Sunday, April 14, 2013

Sea of Bowls Helps Feed Northland's Hungry

When I first came to Duluth seeking a writing job, the word on the street was that the place to be if I wanted job security was Harcourt-Brace-Javonovich (HBJ), a magazine publisher that employed as many as 400 people in their downtown offices. Despite the fact that a VP there had the same name as me, fortune intervened and I landed a writing position elsewhere. What people didn't see was the upheavals that would soon be so disruptive in the magazine industry. HBJ was sold, and the next company and the next. Consolidation moved some people to offices in Cleveland and left others to see employment elsewhere.

One of these was Dave Lynas, a graphic designer at HBJ, who chose not to leave the region, remaining here where he was already part of a community. The decision freed up his time to pursue his passion as a ceramicist and making pottery, teaching classes at the Duluth Art Institute and being a quiet influence for good to this day, and an unsung hero in the community for his lifetime of "giving back."

This week, in the Depot's Great Hall, the 20th annual Empty Bowl benefit is being conducted to raise money for the benefit of Second Harvest Food Bank, the largest provider of meals for the hungry in our region. According to potter Karin Kraemer, "Empty Bowl was the Brainchild of Dave Lynas and Linda Hebenstreit at the Duluth Art Institute." It's a remarkable event, both for its community participation and its impact. It's another major was in which the arts gives back to the community.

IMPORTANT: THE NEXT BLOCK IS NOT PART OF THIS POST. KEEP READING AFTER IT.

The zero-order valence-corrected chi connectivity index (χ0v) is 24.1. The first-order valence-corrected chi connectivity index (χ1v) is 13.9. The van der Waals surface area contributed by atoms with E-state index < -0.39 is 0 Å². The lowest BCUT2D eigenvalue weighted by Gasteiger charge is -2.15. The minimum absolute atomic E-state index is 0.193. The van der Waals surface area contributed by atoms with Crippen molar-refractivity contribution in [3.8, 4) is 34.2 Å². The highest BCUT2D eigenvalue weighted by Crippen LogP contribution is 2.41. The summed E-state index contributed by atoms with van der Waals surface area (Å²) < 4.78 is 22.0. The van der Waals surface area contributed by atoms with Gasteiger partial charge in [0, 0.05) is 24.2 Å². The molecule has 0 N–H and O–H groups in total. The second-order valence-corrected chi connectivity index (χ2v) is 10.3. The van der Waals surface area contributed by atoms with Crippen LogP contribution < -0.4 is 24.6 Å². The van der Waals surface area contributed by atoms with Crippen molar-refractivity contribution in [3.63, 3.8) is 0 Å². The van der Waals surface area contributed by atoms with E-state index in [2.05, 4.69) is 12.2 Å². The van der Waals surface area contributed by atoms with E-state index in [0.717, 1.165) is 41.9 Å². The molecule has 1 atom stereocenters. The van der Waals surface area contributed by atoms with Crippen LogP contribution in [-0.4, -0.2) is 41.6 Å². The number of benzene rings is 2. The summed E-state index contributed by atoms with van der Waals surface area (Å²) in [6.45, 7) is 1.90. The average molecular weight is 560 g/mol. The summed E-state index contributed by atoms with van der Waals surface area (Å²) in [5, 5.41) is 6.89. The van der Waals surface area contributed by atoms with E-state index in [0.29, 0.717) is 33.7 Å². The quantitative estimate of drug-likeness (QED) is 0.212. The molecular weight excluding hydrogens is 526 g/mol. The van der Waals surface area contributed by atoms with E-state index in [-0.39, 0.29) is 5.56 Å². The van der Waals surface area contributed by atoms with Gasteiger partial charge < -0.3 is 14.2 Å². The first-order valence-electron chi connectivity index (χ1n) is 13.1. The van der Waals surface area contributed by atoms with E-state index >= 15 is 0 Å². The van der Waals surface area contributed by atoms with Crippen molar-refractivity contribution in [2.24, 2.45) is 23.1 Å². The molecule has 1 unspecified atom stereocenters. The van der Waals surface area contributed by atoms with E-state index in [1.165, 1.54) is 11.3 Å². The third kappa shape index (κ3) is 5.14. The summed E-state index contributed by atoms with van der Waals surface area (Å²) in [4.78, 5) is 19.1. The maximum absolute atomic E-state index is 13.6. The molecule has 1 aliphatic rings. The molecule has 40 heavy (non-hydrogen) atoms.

Nearly everyone involved in the pottery scene, artisan and amateur alike, is involved somehow. Many, like Kraemer, open their studios for months in advance so that others can join in making of decorating bowls. (I decorated two.) Local schools have students making bowls. The Duluth Art Institute, Lake Superior College and many others contribute. In the end, it's literally a sea of bowls and historically it works like this: you go to the Depot and buy a bowl of soup, except you get to take the bowl home with you. The Empty Bowl benefit provides you with a meal, and you also have a souvenir that also serves to remind you of the hunger here that has not been eradicated in our neighborhoods.

Second Harvest Food Bank provided 3.8 million dollars worth of meals last year. Empty Bowl helps stock those food supplies.

Because not all bowls are created equal, the event has evolved to include opportunities to bid on more exquisite ceramic works that have been set aside for this purpose. These are currently being auctioned online at
Tomorrow evening, April 15, is the famous Sea of Bowls, a.k.a. Empty Bowl Preview Night, a gallery-style showing complete with wine and cheese reception. Bowls range in price from $25-$100. If you're expecting a nice tax refund, this might be a good place to consider sharing some of it. The event is from 5–7 pm at The Depot, 506 West Michigan Street here in Duluth. 

Tuesday's the big day, from 10:00 a.m. to 6:30 p.m.  $20 includes a bowl and a simple soup meal. Price drops to $15 after 4:30. 

Everyone in the area is invited to come buy a bowl of soup. The bowl goes home with you, the money goes to the needy. You end up with your tummy full, and so do those whose stomachs need filling.

1 comment:

Anonymous said...

What a great idea! I usually support these types of things, but right now with being out of work I can't afford anything much extra. I'll have to catch up after I get a job. I hope you sell lots of soup and bowls! Linda L